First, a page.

1) Collect useful customer data to tackle churn. The most basic forms of data that can be easily tracked are customer satisfaction scores (CSAT) and Net Promoter Scores (NPS). CSAT directly measures the customer’s satisfaction with your product or service. This metric shows how happy your customers were with the whole process: from finding out how to contact you, the actual conversations they had and any follow up correspondence you might have sent such as onboarding agreements. NPS was developed to measure customer loyalty. It helps you identify which customers are at risk of churning. It also helps identify your promoters who are helpful for case studies and referrals.

2) Understand the true cost of churn. Like the sample dashboard below, the primary metric to track is how churn impacts revenue, not leavers as a percentage of total customers. Once you can gauge the impact on revenue you can make sensible decisions on the dollars you can invest to tackle churn. A dashboard like the one below can be a very helpful way to share the data with all staff.

3) One important corporate development that is now well proven to deal with churn is the Customer Success team, where you can do some serious damage to those churn rates (in a good way). It’s a proactive approach to churn from a designated customer success team to reach out to customers who are newly onboard, customers showing signs of disengaging and/or customers who have advised they are not renewing. If funding is limited, why not start with a Customer Success Team of 1? It will be easy to measure the impact and in a very short timeframe.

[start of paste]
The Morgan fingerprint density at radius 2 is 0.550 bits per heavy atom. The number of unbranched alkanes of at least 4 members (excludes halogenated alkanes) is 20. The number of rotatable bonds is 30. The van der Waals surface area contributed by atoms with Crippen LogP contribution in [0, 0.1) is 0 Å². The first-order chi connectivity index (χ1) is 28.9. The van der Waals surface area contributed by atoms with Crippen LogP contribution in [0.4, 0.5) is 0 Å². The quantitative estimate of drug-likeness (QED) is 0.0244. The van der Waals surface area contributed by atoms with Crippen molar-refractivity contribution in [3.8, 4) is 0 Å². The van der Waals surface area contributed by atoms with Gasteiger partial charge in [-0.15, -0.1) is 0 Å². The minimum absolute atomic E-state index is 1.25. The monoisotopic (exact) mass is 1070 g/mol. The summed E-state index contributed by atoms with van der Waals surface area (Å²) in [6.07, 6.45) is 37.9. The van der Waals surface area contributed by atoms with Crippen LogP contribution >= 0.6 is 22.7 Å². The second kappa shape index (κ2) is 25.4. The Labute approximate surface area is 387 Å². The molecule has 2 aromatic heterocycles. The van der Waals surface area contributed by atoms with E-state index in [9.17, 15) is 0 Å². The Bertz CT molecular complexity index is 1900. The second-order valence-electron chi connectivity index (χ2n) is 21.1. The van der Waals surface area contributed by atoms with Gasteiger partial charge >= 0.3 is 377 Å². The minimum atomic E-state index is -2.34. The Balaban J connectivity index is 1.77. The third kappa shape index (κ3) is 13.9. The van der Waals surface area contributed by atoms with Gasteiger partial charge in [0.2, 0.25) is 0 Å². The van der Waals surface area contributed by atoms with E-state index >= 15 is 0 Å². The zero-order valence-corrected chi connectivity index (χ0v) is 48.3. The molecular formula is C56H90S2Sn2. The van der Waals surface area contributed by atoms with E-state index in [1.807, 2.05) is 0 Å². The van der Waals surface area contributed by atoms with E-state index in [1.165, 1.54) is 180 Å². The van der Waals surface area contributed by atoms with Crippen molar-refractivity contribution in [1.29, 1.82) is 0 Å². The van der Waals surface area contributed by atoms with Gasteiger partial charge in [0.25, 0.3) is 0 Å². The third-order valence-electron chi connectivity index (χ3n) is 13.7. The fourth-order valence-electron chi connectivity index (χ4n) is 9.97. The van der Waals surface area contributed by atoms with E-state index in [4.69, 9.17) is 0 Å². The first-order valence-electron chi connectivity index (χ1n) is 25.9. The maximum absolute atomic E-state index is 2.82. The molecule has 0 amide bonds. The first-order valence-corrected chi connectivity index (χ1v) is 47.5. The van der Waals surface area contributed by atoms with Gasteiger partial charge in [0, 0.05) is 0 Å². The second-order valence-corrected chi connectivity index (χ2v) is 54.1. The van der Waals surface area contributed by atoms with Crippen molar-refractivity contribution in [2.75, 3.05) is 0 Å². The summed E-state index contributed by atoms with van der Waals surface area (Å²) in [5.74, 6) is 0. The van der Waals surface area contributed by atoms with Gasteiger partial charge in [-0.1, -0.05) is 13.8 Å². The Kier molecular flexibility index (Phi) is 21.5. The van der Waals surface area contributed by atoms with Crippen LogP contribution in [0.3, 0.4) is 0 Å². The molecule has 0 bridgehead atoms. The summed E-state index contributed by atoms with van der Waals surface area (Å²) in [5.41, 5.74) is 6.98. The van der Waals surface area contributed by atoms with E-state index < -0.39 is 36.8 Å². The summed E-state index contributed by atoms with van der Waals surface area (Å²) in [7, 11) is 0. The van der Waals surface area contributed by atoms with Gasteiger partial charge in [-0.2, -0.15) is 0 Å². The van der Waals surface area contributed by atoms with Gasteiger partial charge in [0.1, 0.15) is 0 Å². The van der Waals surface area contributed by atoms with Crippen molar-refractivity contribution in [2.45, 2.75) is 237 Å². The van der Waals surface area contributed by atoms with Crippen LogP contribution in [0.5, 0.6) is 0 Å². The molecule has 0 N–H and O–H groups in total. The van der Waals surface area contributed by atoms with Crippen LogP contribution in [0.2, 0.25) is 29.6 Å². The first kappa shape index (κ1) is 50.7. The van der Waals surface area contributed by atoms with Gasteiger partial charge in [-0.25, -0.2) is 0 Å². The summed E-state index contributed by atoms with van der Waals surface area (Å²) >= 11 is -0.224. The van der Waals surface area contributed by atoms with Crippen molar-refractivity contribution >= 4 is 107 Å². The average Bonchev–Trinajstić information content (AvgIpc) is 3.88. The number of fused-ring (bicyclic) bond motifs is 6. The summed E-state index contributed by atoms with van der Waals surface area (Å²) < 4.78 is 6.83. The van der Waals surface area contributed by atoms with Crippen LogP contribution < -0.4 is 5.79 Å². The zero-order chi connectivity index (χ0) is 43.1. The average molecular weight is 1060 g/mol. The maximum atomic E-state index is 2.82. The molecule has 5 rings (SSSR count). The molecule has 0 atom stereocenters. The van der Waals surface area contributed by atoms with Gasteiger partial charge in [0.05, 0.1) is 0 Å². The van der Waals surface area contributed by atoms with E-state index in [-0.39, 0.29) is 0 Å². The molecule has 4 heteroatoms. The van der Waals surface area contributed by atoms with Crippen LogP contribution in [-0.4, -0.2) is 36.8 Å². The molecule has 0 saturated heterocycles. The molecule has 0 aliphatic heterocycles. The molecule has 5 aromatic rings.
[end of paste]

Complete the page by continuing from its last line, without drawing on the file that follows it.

4) Your corporate culture could be one of the strongest factors in customer churn and yet many companies are yet to realize it. Doing something about culture is likely to be the toughest of the 4 actions you could take and yet it's likely to be the best investment you could make in a strong future. There's a very helpful article here that will help you get started.

Concluding

The simple truth is: successful customers don’t leave, because they feel like you’re invested in their success.

Having a philosophy of ‘who cares…churn is inevitable’ is proven to be a very dangerous mindset to have. It fails to pay attention to the crucial factor that acquiring new customers is expensive and – combined with a high churn rate – leaves you with a marginal profit margin. Why throw money at acquiring new customers just to break even? Instead, grow your customer base by lowering churn and creating sustained revenue growth.

If the reasons for customers leaving are fixable, fix them! And tell them you’re fixing them. And tell them you’re fixing them in a human-to-human way which sends the signal that you value them as customers and you offer a mutually beneficial relationship.

If their reasons aren’t immediately fixable, you’ve gained valuable feedback that can help direct your future product development plans, or help you further refine your buyer persona to attract people who love what you do, instead of wishing you did something else.

If you don’t plan to fix their problem, but have a really good reason for not fixing it, here’s an idea: Explain why you’ve made the choices you’ve made, and how those choices can end up benefitting the customer.

Whatever you do, don’t send a generic message that sounds like a robot wrote it. Automated is good – it’s all part of a growing business and it’s a vital tool when time is of the essence, most importantly ensure you have embedded that personal touch.

by Greg Twemlow, CEO at AIRDOCS https://www.linkedin.com/in/gregtwemlow